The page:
Beginning about 15 years ago, a group of dedicated volunteers have been keeping tabs each year on the levels of Cooper’s Hawk activity in Berkeley. The group, the Cooper’s Hawk Intensive Nest Survey (CHINS), has divided the 10.4 square miles of Berkeley into smaller units. Each volunteer takes responsibility for one of these units, and searches it to locate and track the presents of Cooper’s Hawks. Searching begins in late January when the hawks first arrive in the area back from their wintering grounds, and continue all through the breeding season until the adults and a new generation of young Cooper’s Hawks depart to return south in August. In between, many observations are made and recorded such as when the hawks arrive, when nest building begins and ends, how many young hatch and when, how many young fledge and when, what they are eating and how much, and finally when the adults and young disperse.

Some the information that CHINS has found is that while Cooper’s Hawks nest in greater density in Berkeley than elsewhere.Also, they are eating a lower number of species then in more rural areas, and of these fewer species a large portion (~33%) are Rock Pigeon, European Starling, and other species that are not native to California. On this limited diet, the hawks are able to breed just fine with most nests fledging 3-4 young each year.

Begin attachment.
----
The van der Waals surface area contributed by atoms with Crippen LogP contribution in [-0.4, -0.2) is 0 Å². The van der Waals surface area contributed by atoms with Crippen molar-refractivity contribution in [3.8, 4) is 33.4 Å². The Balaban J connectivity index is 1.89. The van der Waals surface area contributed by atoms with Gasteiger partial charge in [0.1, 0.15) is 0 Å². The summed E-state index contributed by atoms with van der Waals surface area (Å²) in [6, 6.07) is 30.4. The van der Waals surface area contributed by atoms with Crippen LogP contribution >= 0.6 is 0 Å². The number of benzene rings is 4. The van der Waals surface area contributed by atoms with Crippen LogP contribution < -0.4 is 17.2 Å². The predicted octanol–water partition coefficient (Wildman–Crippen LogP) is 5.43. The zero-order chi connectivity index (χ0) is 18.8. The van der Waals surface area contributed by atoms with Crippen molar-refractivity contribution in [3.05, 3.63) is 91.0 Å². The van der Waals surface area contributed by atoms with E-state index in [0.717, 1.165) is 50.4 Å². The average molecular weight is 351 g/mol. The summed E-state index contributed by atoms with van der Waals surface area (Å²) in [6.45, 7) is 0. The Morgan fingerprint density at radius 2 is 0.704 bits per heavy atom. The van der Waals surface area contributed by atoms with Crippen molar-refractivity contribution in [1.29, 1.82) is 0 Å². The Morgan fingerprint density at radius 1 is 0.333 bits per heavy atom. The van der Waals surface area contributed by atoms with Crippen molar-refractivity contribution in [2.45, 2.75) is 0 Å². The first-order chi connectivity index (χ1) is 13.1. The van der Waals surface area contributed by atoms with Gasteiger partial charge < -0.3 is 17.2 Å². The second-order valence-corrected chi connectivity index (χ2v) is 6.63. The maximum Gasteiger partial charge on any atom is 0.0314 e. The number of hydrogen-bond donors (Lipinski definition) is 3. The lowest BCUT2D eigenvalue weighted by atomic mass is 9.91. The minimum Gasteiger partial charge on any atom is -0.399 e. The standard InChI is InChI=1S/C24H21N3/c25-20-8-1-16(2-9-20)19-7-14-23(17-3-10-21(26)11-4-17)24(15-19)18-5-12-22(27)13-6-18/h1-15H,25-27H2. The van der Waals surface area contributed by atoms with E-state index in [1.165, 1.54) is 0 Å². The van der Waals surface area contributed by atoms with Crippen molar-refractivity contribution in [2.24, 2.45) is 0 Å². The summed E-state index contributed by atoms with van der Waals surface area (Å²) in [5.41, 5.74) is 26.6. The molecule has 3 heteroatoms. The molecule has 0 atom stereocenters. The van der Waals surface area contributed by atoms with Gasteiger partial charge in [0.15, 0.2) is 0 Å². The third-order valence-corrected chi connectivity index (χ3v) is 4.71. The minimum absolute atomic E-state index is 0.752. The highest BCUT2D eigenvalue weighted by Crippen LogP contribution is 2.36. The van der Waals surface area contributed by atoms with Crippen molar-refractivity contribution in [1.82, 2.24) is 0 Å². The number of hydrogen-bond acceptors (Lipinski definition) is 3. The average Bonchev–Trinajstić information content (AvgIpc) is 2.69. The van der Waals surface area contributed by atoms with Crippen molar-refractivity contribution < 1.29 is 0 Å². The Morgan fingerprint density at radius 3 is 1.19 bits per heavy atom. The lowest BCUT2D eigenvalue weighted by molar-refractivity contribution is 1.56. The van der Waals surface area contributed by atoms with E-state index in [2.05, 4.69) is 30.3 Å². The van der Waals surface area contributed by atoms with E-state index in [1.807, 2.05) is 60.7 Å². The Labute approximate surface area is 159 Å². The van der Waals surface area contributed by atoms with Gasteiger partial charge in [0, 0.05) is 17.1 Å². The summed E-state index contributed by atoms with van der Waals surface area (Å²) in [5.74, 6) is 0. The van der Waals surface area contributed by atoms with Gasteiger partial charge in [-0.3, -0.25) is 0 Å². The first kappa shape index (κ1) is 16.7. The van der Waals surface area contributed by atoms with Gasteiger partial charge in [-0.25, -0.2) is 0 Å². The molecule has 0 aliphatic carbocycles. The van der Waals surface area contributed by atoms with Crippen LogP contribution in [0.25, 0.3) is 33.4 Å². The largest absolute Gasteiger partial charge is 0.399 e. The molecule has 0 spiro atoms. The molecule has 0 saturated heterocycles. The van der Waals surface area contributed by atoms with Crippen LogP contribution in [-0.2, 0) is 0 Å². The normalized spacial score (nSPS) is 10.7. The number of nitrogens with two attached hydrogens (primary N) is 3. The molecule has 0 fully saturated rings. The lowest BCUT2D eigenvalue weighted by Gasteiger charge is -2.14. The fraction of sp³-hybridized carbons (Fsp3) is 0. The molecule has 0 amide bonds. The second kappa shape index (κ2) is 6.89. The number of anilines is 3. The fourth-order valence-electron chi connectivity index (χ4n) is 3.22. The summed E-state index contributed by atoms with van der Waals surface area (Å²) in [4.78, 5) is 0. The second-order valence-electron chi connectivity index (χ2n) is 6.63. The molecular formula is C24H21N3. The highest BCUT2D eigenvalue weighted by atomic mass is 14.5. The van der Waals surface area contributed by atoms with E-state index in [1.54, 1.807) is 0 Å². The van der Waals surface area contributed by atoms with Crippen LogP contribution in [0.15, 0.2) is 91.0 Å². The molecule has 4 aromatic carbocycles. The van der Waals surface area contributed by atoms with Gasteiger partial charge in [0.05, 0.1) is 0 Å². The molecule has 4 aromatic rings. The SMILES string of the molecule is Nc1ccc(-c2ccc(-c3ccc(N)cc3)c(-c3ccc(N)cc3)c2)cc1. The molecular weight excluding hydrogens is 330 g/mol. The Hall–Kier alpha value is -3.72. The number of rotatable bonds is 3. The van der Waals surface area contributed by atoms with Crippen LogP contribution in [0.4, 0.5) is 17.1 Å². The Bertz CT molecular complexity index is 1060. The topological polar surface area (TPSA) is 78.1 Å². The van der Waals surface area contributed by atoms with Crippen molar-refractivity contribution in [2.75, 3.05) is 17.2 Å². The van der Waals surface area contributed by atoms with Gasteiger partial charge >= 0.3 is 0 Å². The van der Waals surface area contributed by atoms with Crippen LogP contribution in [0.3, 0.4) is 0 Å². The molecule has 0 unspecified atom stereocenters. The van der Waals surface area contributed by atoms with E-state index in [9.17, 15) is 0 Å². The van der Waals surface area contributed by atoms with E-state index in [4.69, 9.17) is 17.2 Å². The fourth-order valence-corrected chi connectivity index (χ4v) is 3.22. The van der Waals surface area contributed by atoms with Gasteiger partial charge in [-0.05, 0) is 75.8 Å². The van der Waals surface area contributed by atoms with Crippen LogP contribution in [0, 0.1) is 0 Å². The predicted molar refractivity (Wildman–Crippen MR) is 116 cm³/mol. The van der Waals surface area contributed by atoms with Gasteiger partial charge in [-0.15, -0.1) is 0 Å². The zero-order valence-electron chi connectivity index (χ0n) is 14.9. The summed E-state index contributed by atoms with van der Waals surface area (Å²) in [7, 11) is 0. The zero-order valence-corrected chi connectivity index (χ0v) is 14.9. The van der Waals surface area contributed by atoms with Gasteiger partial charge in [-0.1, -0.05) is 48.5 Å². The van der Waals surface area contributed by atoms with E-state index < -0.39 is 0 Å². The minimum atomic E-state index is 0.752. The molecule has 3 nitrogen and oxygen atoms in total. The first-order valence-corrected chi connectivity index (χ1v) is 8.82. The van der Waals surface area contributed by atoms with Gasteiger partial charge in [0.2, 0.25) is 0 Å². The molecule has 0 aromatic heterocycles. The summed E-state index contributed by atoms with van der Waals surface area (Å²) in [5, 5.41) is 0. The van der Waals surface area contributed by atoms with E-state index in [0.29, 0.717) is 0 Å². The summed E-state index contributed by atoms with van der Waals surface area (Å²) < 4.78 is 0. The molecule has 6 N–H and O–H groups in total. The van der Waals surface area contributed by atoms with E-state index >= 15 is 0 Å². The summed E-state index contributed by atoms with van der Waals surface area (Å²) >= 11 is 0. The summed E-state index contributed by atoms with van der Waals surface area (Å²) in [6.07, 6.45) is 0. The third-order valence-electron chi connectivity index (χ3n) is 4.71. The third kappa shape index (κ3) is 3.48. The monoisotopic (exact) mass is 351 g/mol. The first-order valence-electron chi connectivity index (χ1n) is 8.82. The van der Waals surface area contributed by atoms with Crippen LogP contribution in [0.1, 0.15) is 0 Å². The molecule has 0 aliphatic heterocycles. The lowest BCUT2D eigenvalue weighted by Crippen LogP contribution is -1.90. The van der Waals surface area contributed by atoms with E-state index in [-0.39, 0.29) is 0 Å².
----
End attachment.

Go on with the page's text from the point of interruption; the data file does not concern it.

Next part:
The CHINS project is a branch of the Golden Gate Raptor Observatory, and both are examples of scientific studies made possible by volunteers from the community working to monitor and record raptor populations. Cooper’s Hawks, and birds of prey as a whole, can function as indicators of ecosystem health and stability. This makes them especially important and useful to study, and the fact that individuals from the community are able and willing act as citizen scientists and devote their time and energies to such an endeavor show both that such work can be done and that there is interest and support that such work be done.

To find out more about the CHINS Contact Allen Fish at (415) 331-0730 and find out how you can help protect your raptorial neighbors.

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On our way up into the Sierra foothills for a few days my wife and I got to see something amazing! We were driving along a beautiful curving stretch of forested road when we saw movement off to our right. Up off the side of the road, two Turkey Vultures took flight. There was a deer carcass in the ditch that they had both been feeding on until they were disturbed by our passing car. One of the Turkey Vultures flew away from the road farther into the trees. The other decided to fly across the road, directly in front of our car! This startled us, and apparently did worse to the bird, because this is when the amazing thing happened. The Turkey Vulture threw up!